credibility shall, of course, be reckoned by the Court entertaining the concerned
matter. A Dying Declaration enjoys a higher level of credence vis-à-vis any other
statement abovementioned, which is on account of the former being made in the
“contemplation of death”. “Contemplation of death” is the primal factor to
segregate Dying Declarations from other statements. But no hard-and-fast rule can
be laid down to confine the contemplation within the circumference of few hours
or a few days in which death of the maker of the statement must happen so as to
elevate that statement to the level of a Dying Declaration. Moreover, the state of
mind of the maker would also be material in discerning completely as to whether
the maker was mentally fit to make the statement and whether the maker actually
could have contemplated death.
6 Definition of this legal concept found in Black’s Law Dictionary (5th
Edition) justifies reproduction: Dying Declarations – Statements made by a person
who is lying at the point of death, and is conscious of his approaching death, in
reference to the manner in which he received the injuries of which he is dying, or
other immediate cause of his death, and in reference to the person who inflicted
such injuries or the connection with such injuries of a person who is charged or
suspected of having committed them; which statements are admissible in evidence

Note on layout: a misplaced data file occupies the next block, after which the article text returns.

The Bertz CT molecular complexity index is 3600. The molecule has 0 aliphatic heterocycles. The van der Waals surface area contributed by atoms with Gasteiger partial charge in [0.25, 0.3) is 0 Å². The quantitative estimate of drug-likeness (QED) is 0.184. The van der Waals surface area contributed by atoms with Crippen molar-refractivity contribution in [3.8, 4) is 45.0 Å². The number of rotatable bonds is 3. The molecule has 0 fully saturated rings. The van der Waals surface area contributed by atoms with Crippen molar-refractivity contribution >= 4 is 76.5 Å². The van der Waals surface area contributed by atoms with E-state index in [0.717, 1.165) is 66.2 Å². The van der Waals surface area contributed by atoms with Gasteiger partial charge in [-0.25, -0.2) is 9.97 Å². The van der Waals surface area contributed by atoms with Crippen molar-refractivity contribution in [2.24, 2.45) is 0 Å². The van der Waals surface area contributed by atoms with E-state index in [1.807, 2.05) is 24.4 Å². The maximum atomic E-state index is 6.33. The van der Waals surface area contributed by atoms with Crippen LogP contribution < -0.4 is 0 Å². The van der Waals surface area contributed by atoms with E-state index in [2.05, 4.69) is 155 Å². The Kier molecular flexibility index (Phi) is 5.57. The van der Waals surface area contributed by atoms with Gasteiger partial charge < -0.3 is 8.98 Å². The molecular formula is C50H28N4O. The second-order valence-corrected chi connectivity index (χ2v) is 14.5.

in a trial for homicide (and occasionally, at least in some jurisdictions, in other
cases) where the killing of the declarant is the crime charged to the defendant.
Shepard v. U.S., Kan., 290 U.S. 96, 54 S.Ct. 22, 78 L.Ed. 196. Generally, the
admissibility of such declarations is limited to use in prosecutions for homicide;
but is admissible on behalf of accused as well as for prosecution. In a prosecution
for homicide or in a civil action or proceeding, a statement made by a declarant
while believing that his death was imminent, concerning the cause or
circumstances of what he believed to be his impending death is not excluded by the
hearsay rule. Fed.Evid.R. 804(b)(2). 
7 When a person makes a statement while being aware of the prospect that his
death is imminent and proximate, such a statement assumes a probative value
which is almost unassailable, unlike other statements which he may have made
earlier, when death was not lurking around, indicating the cause of his death. That
is to say that a person might be quite willing to implicate an innocent person but